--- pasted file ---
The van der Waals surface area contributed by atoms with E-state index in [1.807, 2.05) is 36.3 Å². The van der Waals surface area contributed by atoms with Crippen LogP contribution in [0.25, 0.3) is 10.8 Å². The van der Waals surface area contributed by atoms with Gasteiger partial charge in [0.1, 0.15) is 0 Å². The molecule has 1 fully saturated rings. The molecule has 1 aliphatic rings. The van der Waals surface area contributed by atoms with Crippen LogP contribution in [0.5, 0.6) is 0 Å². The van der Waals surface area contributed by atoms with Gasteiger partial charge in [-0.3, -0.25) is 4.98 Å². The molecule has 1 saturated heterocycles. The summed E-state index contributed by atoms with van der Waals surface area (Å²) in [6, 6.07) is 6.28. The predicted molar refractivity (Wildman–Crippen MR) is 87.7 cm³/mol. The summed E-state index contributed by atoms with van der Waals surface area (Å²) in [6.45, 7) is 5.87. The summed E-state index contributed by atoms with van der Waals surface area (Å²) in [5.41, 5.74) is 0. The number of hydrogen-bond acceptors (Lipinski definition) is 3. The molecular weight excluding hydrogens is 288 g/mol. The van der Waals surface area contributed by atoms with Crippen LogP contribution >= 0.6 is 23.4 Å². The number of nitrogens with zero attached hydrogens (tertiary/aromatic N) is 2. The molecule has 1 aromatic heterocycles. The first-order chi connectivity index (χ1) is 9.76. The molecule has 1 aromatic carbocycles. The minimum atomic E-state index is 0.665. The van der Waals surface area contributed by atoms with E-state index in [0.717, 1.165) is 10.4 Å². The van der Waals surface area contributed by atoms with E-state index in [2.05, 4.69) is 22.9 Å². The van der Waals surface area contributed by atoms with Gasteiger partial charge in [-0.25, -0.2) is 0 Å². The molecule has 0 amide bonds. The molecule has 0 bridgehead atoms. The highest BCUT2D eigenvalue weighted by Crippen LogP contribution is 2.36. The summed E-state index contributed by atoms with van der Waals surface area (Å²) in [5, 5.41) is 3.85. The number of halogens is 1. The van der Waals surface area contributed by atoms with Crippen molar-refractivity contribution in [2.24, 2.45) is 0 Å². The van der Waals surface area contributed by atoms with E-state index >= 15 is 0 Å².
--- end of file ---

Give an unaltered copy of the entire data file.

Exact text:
The van der Waals surface area contributed by atoms with E-state index in [1.807, 2.05) is 36.3 Å². The van der Waals surface area contributed by atoms with Crippen LogP contribution in [0.25, 0.3) is 10.8 Å². The van der Waals surface area contributed by atoms with Gasteiger partial charge in [0.1, 0.15) is 0 Å². The molecule has 1 fully saturated rings. The molecule has 1 aliphatic rings. The van der Waals surface area contributed by atoms with Crippen LogP contribution in [0.5, 0.6) is 0 Å². The van der Waals surface area contributed by atoms with Gasteiger partial charge in [-0.3, -0.25) is 4.98 Å². The molecule has 1 saturated heterocycles. The summed E-state index contributed by atoms with van der Waals surface area (Å²) in [6, 6.07) is 6.28. The predicted molar refractivity (Wildman–Crippen MR) is 87.7 cm³/mol. The summed E-state index contributed by atoms with van der Waals surface area (Å²) in [6.45, 7) is 5.87. The summed E-state index contributed by atoms with van der Waals surface area (Å²) in [5.41, 5.74) is 0. The number of hydrogen-bond acceptors (Lipinski definition) is 3. The molecular weight excluding hydrogens is 288 g/mol. The van der Waals surface area contributed by atoms with Crippen LogP contribution >= 0.6 is 23.4 Å². The number of nitrogens with zero attached hydrogens (tertiary/aromatic N) is 2. The molecule has 1 aromatic heterocycles. The first-order chi connectivity index (χ1) is 9.76. The molecule has 1 aromatic carbocycles. The minimum atomic E-state index is 0.665. The van der Waals surface area contributed by atoms with E-state index in [0.717, 1.165) is 10.4 Å². The van der Waals surface area contributed by atoms with E-state index in [2.05, 4.69) is 22.9 Å². The van der Waals surface area contributed by atoms with Gasteiger partial charge in [-0.25, -0.2) is 0 Å². The molecule has 0 amide bonds. The molecule has 0 bridgehead atoms. The highest BCUT2D eigenvalue weighted by Crippen LogP contribution is 2.36. The summed E-state index contributed by atoms with van der Waals surface area (Å²) in [5, 5.41) is 3.85. The number of halogens is 1. The van der Waals surface area contributed by atoms with Crippen molar-refractivity contribution in [2.24, 2.45) is 0 Å². The van der Waals surface area contributed by atoms with E-state index >= 15 is 0 Å².